* The Ryan rollout begins: All of a sudden, GOP Rep. Paul Ryan and his proposals to remake Medicare and Medicaid as we know them — to be unveiled by House Republicans today — are everywhere. He has an Op ed in the Wall Street Journal this morning arguing that our “path to prosperity” is to cut “trillions,” adding: “The threat posed by our monumental debt will damage our country in profound ways, unless we act.”

Ryan is also rolling out a new Web video that repeats the “path to prosperity” tag line and features him looking very earnest and professorial as he says somberly: “The only solutions will be truly painful for us all...we face a crushing burden of debt which will take down our economy.”

There’s a lot to say about Ryan’s rollout, but the immediate point to be made is that the optics of it have been carefully thought through and are very slickly done. Ryan’s sales pitch will rely on repetition of the phrase “path to prosperity,” on persuading the public that these proposals spread the pain around to everyone, and on creating a profound sense of crisis as a means to selling the public on ideas that are deeply unpopular and ideologically far out of the mainstream.

Indeed, recall that John Boehner recently spelled out this strategy in an interview, acknowledging that “entitlement” cuts will be unpopular, and that the way to sell them to the public will be to get Americans to “understand how big the problem is.” That’s the key gambit at the heart of Ryan’s rollout.

* Big election today in Wisconsin: With voters set to choose today between incumbent conservative state Supreme Court judge David Prosser and liberal challenger JoAnne Kloppenburg, the Progressive Change Campaign Committee and Democracy for America are pumping a new robocall into the homes of Wisconsinites that features Dem state senator Chris Larson, one of the fugitive Dems and a rising star in national progressive circles. “Whoever wins this election will decide the legality of Scott Walker’s recent anti-worker bill,” Larson says.

Labor and the left badly want a win today, because it will give another burst of momentum to the drive to recall Wisconsin Republicans and will signal that the grassroots energy unleashed by Walker’s overreach is still in force.

* Government shutdown looms: The sticking point right now in negotiations is that Dems are willing to agree to $33 billion in cuts, but want some of them to be temporary ones coming not from federal agencies, but from Pell grants and agriculture subsidies. Republicans are rejecting this proposal and demanding that all cuts be made permanent.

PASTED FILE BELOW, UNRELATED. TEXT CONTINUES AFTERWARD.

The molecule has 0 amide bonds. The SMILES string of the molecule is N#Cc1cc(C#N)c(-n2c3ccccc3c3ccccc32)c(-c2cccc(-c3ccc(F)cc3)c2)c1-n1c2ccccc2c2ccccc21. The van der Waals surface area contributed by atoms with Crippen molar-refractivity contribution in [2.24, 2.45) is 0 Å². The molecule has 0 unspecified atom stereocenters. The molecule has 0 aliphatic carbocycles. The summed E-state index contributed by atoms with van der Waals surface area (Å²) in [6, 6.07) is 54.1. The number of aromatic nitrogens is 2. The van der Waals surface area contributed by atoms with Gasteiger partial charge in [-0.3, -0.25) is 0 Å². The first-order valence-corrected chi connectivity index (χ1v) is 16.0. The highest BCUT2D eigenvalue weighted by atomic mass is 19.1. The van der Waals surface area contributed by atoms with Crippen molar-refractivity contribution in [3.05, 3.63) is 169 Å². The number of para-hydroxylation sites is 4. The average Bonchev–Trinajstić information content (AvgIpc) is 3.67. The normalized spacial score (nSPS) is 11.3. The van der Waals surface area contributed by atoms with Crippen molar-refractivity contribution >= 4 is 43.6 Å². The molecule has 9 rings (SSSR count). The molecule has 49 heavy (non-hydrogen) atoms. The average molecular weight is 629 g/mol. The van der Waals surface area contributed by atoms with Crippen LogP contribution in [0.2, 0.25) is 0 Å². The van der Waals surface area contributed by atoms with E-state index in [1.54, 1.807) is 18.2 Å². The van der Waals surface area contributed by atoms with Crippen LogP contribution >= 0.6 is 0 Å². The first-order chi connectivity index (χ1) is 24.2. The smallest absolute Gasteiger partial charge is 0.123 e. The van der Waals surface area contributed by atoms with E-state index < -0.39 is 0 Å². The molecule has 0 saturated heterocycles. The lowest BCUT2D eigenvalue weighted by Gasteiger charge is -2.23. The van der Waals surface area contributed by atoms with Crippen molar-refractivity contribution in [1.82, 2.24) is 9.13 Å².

Also: In another effort to ratchet up pressure on Dems, House GOPers are proposing a temporary stopgap funding the government, but one that contains $12 billion in cuts across federal agencies.

Key takeaway: Speaker John Boehner’s best hope of winning over conservatives to support an eventual compromise is to make it clear that he pushed us as close to the brink of a shutdown as humanly possible, in order to extract maximum spending concessions from Dems.

* Has Obama cornered Republicans in the budget fight? Important read from Michael Gerson on how Obama and Dems, by agreeing to $33 billion in cuts, have occupied the reasonable middle ground, exploited the division in the GOP caucus, and forced Boehner to lurch towards a shutdown to keep the base happy.

* GOP strategists worried about spending debate fallout: Republican strategists tell Charlie Cook that they are worried that a government shutdown and entitlement overreach could cost Republicans the House and persuade aging whites to defect to Dems — and note that the problem is that the base won’t let GOP leaders do otherwise.

* Obama’s strategy for keeping the grassroots engaged: On a conference call with supporters, Obama acknowledges that two years of fights in Washington have tarnished his brand and led to some unsightly compromises, but insists that underneath it all, the spirit of 2008 remains.

* Why Dems are more prone to compromise than Republicans: Jonathan Chait on the structural imbalances between the parties and why they make the GOP more inclined to serve the base while Dems rely more on the support of their party’s moderates.

* The punditocracy will hail Paul Ryan as “serious”: It is inevitable that the Beltway punditocracy will widely hail Paul Ryan’s proposals as “serious,” “gutsy,” and above all, “courageous.”

Indeed, you can expect that even some Democrats will agree that Ryan is being “courageous.”

* GOP gubernatorial anti-labor overreach of the day: Maine governor Paul LePage’s removal of a labor history mural not only antagonized labor, but now it may even cost Maine taxpayers $60,000. Targeting unions is such shrewd fiscal policy!

* And the labor history lesson of the day: It is apparently very difficult for some right-wingers to accept that Martin Luther King was in Memphis that day to support striking sanitation workers.

What else is happening?